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I have been trying to solve this question but I am getting messy eqyuations.

My Attempt:

For saturation mode of NMOS transistor , the following conditions should be satisfied;

$$v_{gs}\ge v_t $$ $$ v_d \ge v_g-v_t$$

Where v_d is drain voltage, v_gs is gate to source voltage, v_t is thershold voltage and v_g is the gate potential.

From the first equation,

$$5-I_d\times 1 \ge v_g-v_t$$ $$\implies 5-I_d \ge 0-v_t$$ $$\implies 5-I_d \ge 0-1$$ $$\implies I_d \le 6$$

Now I tried to express I_d as a function of R_s by using the current equations for drain and source current,but the equations kept getting messier and messier, eventually I gave up.

I think either the question is incorrect, this transistor always remains in saturation independent of R_s, or I have commited errors.

Help would be appreciatec either way.

  • \$\begingroup\$ you used 1 instead of 1K (1000 ohms) \$\endgroup\$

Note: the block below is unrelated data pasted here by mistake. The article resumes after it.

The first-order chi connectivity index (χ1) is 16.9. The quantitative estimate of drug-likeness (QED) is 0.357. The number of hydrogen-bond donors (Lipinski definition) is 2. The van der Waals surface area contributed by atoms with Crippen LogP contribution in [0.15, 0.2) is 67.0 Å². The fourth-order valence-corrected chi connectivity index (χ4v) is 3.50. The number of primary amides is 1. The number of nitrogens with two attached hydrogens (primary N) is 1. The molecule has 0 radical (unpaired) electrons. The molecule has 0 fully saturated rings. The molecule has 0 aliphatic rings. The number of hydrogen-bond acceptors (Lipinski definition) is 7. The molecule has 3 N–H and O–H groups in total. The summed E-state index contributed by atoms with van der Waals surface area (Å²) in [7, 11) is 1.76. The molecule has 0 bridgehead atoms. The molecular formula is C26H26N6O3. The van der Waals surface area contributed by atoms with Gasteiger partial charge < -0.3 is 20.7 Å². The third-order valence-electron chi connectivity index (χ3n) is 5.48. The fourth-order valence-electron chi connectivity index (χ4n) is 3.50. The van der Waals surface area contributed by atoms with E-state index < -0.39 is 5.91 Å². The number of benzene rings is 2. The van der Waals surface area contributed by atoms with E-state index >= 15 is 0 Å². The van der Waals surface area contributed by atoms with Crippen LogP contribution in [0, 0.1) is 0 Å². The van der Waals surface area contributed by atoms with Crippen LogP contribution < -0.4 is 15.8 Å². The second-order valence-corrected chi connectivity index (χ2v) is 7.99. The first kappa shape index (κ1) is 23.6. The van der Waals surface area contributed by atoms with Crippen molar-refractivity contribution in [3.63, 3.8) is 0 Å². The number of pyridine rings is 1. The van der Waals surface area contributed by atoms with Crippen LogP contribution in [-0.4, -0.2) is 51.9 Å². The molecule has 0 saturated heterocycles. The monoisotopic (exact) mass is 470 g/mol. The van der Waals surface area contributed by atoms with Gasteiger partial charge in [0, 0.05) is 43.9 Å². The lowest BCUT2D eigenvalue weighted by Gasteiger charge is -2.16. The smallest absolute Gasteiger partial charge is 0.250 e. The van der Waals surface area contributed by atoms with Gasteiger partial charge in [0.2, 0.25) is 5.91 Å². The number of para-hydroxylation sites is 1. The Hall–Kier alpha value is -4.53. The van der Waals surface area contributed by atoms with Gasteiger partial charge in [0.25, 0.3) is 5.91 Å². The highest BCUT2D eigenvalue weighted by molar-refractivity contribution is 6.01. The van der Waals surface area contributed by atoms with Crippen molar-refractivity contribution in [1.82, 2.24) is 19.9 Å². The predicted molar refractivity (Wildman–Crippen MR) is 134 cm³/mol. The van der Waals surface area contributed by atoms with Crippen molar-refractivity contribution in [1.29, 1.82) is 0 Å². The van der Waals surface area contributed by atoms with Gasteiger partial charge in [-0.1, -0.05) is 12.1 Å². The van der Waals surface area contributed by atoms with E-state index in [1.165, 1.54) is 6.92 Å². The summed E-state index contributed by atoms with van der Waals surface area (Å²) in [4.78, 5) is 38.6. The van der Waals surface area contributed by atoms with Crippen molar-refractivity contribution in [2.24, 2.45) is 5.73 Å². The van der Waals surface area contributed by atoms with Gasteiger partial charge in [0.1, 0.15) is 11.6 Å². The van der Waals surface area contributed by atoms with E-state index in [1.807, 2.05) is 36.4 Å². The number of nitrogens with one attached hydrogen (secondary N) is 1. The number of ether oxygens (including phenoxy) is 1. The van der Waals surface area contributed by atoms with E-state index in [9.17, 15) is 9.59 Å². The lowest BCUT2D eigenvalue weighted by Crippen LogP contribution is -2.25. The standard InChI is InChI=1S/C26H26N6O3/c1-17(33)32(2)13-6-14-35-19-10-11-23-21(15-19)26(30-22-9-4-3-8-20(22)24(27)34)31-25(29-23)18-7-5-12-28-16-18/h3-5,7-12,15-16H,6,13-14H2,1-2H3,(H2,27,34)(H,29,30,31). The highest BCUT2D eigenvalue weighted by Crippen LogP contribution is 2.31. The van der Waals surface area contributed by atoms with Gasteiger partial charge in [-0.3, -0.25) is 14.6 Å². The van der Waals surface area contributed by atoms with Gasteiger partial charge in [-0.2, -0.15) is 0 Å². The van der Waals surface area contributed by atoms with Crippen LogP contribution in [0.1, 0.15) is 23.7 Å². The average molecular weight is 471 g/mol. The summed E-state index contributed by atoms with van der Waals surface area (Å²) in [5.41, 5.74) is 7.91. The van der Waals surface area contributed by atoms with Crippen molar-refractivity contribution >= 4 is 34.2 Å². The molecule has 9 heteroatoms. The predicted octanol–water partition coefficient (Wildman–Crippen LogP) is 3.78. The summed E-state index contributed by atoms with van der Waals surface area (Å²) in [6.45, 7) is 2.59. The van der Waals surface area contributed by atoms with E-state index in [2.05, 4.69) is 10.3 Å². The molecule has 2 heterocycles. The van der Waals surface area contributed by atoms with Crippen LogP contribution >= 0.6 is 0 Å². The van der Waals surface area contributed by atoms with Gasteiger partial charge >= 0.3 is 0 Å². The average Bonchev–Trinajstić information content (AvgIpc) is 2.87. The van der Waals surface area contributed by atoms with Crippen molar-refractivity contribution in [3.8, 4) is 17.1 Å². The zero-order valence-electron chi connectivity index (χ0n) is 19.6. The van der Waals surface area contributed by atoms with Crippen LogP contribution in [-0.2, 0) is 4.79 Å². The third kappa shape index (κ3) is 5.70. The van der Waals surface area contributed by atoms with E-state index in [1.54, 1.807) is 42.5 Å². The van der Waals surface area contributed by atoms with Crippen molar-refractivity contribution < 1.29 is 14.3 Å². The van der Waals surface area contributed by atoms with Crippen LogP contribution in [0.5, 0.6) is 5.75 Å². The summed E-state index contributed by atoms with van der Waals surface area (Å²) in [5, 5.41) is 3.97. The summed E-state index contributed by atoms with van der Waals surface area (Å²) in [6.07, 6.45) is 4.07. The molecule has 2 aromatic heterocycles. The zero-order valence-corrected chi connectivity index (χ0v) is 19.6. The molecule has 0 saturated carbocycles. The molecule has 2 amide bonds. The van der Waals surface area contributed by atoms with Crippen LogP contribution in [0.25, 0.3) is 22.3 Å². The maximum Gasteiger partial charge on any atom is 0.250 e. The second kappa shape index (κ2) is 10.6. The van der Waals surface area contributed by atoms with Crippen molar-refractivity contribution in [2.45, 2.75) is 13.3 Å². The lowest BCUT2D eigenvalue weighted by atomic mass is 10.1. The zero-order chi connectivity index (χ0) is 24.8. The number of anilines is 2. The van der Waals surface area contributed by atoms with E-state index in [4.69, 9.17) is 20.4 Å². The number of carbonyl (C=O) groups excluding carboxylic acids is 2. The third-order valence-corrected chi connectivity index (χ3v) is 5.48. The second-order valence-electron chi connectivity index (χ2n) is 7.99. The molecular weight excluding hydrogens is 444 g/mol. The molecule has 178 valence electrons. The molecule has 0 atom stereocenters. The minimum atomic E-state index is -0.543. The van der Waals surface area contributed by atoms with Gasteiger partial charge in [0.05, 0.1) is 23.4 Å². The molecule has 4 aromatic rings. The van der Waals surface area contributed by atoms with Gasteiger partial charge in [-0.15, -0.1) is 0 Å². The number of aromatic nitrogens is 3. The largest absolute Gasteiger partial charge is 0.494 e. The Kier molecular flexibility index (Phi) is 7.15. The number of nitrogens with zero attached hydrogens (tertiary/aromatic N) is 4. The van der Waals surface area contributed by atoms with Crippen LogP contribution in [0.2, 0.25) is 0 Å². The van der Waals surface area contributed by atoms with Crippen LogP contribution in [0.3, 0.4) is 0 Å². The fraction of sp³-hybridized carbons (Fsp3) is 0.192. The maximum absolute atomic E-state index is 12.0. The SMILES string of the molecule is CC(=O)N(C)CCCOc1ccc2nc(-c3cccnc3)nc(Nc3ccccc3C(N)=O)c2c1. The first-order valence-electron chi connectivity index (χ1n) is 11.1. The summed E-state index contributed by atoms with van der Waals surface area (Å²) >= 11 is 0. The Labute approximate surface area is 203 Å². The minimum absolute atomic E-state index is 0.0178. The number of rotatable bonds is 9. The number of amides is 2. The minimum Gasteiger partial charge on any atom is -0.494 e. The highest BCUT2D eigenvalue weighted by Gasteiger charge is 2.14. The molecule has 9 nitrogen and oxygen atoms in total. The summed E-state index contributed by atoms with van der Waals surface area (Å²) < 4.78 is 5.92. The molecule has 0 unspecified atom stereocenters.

– Marla
    Dec 5, 2015 at 18:19
  • \$\begingroup\$ I am taking current to be in milliamps. \$\endgroup\$ Dec 5, 2015 at 18:28

1 Answer 1


For the device to be in saturation, we know that the drain-to-source voltage \$ V_{ds}\$ must satisfy \$ V_{ds} \geq V_{gs}-V_t \$, where \$V_{gs}\$ and \$V_t\$ are the gate-to-source voltage and threshold voltage of the device, respectively. For this particular problem, we can simplify the above inequality to be dependent on only the drain voltage \$ V_d\$ and \$ V_t\$ such that \$ V_d \geq -V_t \$, which implies that the drain current for the device \$I_d\$ satisfies

\$ I_d \leq \frac{5+V_t}{1 k\Omega}= I_{d,max} = 6 mA \$.

Let's assume that, for \$ R_s\ = 0\Omega\$, the device is in saturation. Under this assumption, you get a drain current of \$I_d = 1.6 A\$, which violates the above constraint on \$I_d\$. Thus we know that we seek to find a lower-bound on \$R_s\$.

For a drain current of \$ I_d = I_{d,max} = 6 mA \$, you can make use of the \$I_d-V_{gs}\$ equation for a MOSFET in saturation to compute \$ V_{gs,max}\$ of the device to be \$1.245 V\$. By the use of KVL, we can obtain \$ V_{gs,max} + R_{s,min}I_{d,max} = 5\$. From there, you can compute the lower-bound on \$R_s\$ to be

\$R_{s,min} = (5 - V_{gs,max})/I_{d,max} = 625.84 \approx 626 \Omega\$.

A concluding remark:

So long as \$R_s\$ satisfies \$ R_{s,min} \leq R_s < \infty \$, the device will be in saturation; I encourage you to convince yourself that the device will also be on, i.e., \$ V_{gs} > V_t \$. (In fact, for this particular circuit, \$ V_{gs} > V_t \$ holds even if \$ 0 \leq R_s < R_{s,min} \$.)


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